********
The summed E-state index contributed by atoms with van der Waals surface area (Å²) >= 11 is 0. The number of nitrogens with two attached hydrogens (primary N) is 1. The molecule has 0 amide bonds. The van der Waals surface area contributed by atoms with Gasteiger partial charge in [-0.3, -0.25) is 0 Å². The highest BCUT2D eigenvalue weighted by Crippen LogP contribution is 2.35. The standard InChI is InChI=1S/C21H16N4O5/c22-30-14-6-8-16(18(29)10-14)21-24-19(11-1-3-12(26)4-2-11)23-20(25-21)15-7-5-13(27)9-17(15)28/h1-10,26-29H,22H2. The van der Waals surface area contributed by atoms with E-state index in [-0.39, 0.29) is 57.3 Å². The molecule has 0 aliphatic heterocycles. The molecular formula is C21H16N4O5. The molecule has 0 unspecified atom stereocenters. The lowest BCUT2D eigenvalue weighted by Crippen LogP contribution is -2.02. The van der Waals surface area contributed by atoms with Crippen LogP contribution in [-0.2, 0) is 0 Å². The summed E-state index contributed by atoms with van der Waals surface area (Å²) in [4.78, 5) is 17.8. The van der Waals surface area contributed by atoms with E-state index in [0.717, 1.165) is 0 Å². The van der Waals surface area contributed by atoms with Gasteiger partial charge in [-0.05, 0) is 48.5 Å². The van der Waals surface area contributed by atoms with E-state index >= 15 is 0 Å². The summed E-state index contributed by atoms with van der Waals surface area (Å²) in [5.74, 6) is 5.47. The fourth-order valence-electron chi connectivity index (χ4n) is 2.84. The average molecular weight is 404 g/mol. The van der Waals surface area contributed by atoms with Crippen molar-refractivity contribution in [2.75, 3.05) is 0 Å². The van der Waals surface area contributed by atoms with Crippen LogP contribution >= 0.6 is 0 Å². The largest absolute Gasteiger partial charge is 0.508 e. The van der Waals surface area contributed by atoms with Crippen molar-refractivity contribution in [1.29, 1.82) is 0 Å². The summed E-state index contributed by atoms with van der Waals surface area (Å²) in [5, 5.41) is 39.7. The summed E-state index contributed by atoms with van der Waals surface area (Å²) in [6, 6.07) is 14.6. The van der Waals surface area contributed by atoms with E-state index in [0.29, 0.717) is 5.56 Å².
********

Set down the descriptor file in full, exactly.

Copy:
The summed E-state index contributed by atoms with van der Waals surface area (Å²) >= 11 is 0. The number of nitrogens with two attached hydrogens (primary N) is 1. The molecule has 0 amide bonds. The van der Waals surface area contributed by atoms with Gasteiger partial charge in [-0.3, -0.25) is 0 Å². The highest BCUT2D eigenvalue weighted by Crippen LogP contribution is 2.35. The standard InChI is InChI=1S/C21H16N4O5/c22-30-14-6-8-16(18(29)10-14)21-24-19(11-1-3-12(26)4-2-11)23-20(25-21)15-7-5-13(27)9-17(15)28/h1-10,26-29H,22H2. The van der Waals surface area contributed by atoms with E-state index in [-0.39, 0.29) is 57.3 Å². The molecule has 0 aliphatic heterocycles. The molecular formula is C21H16N4O5. The molecule has 0 unspecified atom stereocenters. The lowest BCUT2D eigenvalue weighted by Crippen LogP contribution is -2.02. The van der Waals surface area contributed by atoms with Crippen LogP contribution in [-0.2, 0) is 0 Å². The summed E-state index contributed by atoms with van der Waals surface area (Å²) in [4.78, 5) is 17.8. The van der Waals surface area contributed by atoms with E-state index in [0.717, 1.165) is 0 Å². The van der Waals surface area contributed by atoms with Gasteiger partial charge in [-0.05, 0) is 48.5 Å². The van der Waals surface area contributed by atoms with E-state index >= 15 is 0 Å². The summed E-state index contributed by atoms with van der Waals surface area (Å²) in [5.74, 6) is 5.47. The fourth-order valence-electron chi connectivity index (χ4n) is 2.84. The average molecular weight is 404 g/mol. The van der Waals surface area contributed by atoms with Crippen molar-refractivity contribution in [2.75, 3.05) is 0 Å². The van der Waals surface area contributed by atoms with Crippen LogP contribution >= 0.6 is 0 Å². The largest absolute Gasteiger partial charge is 0.508 e. The van der Waals surface area contributed by atoms with Crippen molar-refractivity contribution in [1.29, 1.82) is 0 Å². The summed E-state index contributed by atoms with van der Waals surface area (Å²) in [5, 5.41) is 39.7. The summed E-state index contributed by atoms with van der Waals surface area (Å²) in [6, 6.07) is 14.6. The van der Waals surface area contributed by atoms with E-state index in [0.29, 0.717) is 5.56 Å².